More and more environmentally friendly alternatives to plastic are appearing on the market. Scientists from Groningen and China at the Feringa Nobel Prize Scientist Joint Research Center have succeeded made plastic from the natural molecule lipoic acid. This material is easier to recycle than existing plastics, according to the researchers.
Recycled plastic is often of a poorer quality. To make recycled plastic of the highest possible quality, the polymers (building blocks of plastic) of the old material must be completely broken down. This depolymerization process is difficult. The scientists have since developed a polymer based on lipoic acid. This can be made under mild conditions and can also be broken down again. This ensures that the polymer can easily be recycled. The scientists claim that it is possible to recover up to 87 percent of the lipoic acid molecules from the plastic.
This ensures that the polymer can be easily recycled. The scientists claim that it is possible to recover up to 87 percent of the lipoic acid molecules from the plastic. This can then be reprocessed into the polymers that do not lose any quality in the process. Breaking down the polymers is done by exposing them to sodium hydroxide, that’s how they then instantly dissolve into monomers.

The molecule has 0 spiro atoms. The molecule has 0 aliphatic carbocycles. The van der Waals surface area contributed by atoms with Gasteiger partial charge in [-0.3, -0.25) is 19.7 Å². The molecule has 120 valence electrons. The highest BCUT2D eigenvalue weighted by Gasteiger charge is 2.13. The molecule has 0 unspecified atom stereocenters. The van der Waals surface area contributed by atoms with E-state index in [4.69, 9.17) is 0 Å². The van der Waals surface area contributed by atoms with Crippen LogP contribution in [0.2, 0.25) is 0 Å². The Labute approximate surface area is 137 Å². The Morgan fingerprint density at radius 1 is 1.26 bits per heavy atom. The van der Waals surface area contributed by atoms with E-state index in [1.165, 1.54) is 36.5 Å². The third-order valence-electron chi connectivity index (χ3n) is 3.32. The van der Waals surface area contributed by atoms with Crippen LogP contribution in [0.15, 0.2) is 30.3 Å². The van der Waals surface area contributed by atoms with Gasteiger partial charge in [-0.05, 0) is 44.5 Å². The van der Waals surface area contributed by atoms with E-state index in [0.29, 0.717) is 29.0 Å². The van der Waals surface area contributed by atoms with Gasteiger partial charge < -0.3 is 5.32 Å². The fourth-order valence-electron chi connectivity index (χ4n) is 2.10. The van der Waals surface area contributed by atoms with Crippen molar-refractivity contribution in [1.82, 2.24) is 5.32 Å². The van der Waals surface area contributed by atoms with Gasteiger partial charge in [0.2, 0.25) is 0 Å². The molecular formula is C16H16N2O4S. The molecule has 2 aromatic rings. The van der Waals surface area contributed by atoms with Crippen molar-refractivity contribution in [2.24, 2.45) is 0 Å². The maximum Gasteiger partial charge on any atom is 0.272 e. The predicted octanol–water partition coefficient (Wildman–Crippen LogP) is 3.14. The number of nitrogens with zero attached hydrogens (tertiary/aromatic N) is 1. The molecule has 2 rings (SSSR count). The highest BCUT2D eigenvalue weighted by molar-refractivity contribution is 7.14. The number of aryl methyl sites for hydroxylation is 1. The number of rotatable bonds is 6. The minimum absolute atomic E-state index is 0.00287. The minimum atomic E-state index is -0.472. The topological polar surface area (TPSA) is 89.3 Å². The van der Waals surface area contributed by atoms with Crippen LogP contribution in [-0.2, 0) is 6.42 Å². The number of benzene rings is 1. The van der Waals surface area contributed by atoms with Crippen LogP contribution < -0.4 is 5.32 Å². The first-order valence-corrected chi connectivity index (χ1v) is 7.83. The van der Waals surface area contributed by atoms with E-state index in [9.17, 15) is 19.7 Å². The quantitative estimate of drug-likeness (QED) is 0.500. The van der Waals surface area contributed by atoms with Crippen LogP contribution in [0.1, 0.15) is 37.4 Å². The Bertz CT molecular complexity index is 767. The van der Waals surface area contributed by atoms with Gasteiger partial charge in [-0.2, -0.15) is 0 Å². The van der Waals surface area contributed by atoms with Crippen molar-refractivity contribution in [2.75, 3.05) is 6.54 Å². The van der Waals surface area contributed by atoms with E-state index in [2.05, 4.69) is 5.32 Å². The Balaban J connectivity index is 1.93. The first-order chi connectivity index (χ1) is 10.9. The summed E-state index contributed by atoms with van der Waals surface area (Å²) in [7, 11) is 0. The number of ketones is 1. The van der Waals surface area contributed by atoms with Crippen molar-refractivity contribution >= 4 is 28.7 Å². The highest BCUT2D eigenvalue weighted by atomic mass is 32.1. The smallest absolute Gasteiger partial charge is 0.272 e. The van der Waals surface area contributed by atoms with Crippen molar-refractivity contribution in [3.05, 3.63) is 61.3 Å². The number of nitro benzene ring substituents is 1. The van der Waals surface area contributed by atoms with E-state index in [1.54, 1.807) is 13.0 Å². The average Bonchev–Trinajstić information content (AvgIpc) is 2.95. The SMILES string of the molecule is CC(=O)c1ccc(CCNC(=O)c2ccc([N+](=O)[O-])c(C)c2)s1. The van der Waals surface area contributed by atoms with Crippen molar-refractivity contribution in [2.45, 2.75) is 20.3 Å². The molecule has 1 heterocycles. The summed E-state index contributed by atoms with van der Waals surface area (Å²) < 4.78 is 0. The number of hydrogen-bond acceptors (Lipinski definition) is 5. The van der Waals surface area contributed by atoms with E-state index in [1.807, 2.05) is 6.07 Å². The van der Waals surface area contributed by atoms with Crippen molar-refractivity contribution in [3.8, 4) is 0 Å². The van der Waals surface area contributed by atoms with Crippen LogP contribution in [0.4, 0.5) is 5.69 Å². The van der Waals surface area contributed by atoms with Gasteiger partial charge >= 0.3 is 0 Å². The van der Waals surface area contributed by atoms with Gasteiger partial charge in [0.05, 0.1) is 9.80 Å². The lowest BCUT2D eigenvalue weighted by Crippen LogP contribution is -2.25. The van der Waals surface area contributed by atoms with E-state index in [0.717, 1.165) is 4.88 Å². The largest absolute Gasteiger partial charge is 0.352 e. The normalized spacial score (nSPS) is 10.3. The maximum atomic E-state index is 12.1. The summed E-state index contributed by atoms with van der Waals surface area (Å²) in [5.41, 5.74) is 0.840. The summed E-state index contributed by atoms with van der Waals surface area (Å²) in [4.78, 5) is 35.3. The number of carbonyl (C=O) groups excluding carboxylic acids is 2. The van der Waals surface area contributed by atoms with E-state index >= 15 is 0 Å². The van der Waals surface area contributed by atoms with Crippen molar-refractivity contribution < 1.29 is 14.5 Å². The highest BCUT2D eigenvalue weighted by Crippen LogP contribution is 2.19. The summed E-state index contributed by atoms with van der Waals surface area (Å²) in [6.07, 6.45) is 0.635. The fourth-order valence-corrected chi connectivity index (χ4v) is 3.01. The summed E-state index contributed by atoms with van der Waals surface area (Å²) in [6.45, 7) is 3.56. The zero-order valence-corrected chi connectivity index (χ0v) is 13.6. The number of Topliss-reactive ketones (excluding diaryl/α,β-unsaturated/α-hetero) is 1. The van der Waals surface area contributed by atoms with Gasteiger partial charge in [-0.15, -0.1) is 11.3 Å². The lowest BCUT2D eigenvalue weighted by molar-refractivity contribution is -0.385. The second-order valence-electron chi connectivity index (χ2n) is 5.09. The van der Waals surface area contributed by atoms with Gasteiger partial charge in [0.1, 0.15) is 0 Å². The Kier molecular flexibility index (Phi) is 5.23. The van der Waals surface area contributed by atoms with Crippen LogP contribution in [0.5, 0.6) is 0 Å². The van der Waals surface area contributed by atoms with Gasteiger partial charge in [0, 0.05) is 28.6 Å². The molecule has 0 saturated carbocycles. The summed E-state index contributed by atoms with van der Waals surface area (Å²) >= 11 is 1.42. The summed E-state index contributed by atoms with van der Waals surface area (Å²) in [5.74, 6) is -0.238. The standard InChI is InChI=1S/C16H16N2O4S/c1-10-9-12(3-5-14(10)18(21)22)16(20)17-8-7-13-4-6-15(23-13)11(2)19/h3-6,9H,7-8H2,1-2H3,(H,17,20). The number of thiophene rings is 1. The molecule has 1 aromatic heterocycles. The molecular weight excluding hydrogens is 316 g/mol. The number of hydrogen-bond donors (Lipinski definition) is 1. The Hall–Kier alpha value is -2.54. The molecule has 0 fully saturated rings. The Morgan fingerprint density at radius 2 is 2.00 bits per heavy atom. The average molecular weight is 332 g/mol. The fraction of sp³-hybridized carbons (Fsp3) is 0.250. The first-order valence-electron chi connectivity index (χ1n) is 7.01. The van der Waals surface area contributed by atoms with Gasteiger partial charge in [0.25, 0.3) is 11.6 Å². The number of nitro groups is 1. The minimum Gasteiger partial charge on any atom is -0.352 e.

The joint research project carried out by the University of Groningen (RUG, The Netherlands) and the East China University of Science and Technology (ECUST, China) is still ongoing. Although the project’s researchers point out that an industrial application is unfortunately still a long way off.
The researchers are still searching for other polymers that have similar positive properties. They hope to be able to recycle as many of the polymers as possible and see if they can still achieve efficiencies at a higher rate than 87 percent. Their research was published in Matter and can be accessed here.
Innovation Origins previously reported on environmentally friendly plastics:
Blue-green algae offer environmentally-friendly alternative for plastics manufacturers
Vitrimers will make plastics of the future sustainable
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